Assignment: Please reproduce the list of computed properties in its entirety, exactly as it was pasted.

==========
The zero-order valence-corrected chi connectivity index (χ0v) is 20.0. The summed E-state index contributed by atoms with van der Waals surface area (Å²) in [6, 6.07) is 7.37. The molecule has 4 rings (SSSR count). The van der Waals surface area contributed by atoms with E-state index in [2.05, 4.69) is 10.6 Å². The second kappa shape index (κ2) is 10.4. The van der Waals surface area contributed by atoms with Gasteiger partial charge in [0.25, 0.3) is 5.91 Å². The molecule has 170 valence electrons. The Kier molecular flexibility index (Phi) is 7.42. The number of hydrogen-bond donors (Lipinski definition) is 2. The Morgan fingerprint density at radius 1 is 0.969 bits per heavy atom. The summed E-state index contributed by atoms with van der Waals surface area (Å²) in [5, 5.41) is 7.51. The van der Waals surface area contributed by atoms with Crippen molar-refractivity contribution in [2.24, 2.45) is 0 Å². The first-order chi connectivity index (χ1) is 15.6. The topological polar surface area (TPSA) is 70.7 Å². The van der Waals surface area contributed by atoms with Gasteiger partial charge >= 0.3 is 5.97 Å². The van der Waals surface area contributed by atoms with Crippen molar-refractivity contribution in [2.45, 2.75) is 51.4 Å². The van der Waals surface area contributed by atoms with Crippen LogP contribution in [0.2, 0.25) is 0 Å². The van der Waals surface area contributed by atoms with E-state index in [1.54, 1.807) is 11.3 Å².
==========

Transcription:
The zero-order valence-corrected chi connectivity index (χ0v) is 20.0. The summed E-state index contributed by atoms with van der Waals surface area (Å²) in [6, 6.07) is 7.37. The molecule has 4 rings (SSSR count). The van der Waals surface area contributed by atoms with E-state index in [2.05, 4.69) is 10.6 Å². The second kappa shape index (κ2) is 10.4. The van der Waals surface area contributed by atoms with Gasteiger partial charge in [0.25, 0.3) is 5.91 Å². The molecule has 170 valence electrons. The Kier molecular flexibility index (Phi) is 7.42. The number of hydrogen-bond donors (Lipinski definition) is 2. The Morgan fingerprint density at radius 1 is 0.969 bits per heavy atom. The summed E-state index contributed by atoms with van der Waals surface area (Å²) in [5, 5.41) is 7.51. The van der Waals surface area contributed by atoms with Crippen molar-refractivity contribution in [2.24, 2.45) is 0 Å². The first-order chi connectivity index (χ1) is 15.6. The topological polar surface area (TPSA) is 70.7 Å². The van der Waals surface area contributed by atoms with Gasteiger partial charge >= 0.3 is 5.97 Å². The van der Waals surface area contributed by atoms with Crippen molar-refractivity contribution in [2.45, 2.75) is 51.4 Å². The van der Waals surface area contributed by atoms with Crippen LogP contribution in [0.2, 0.25) is 0 Å². The van der Waals surface area contributed by atoms with E-state index in [1.54, 1.807) is 11.3 Å².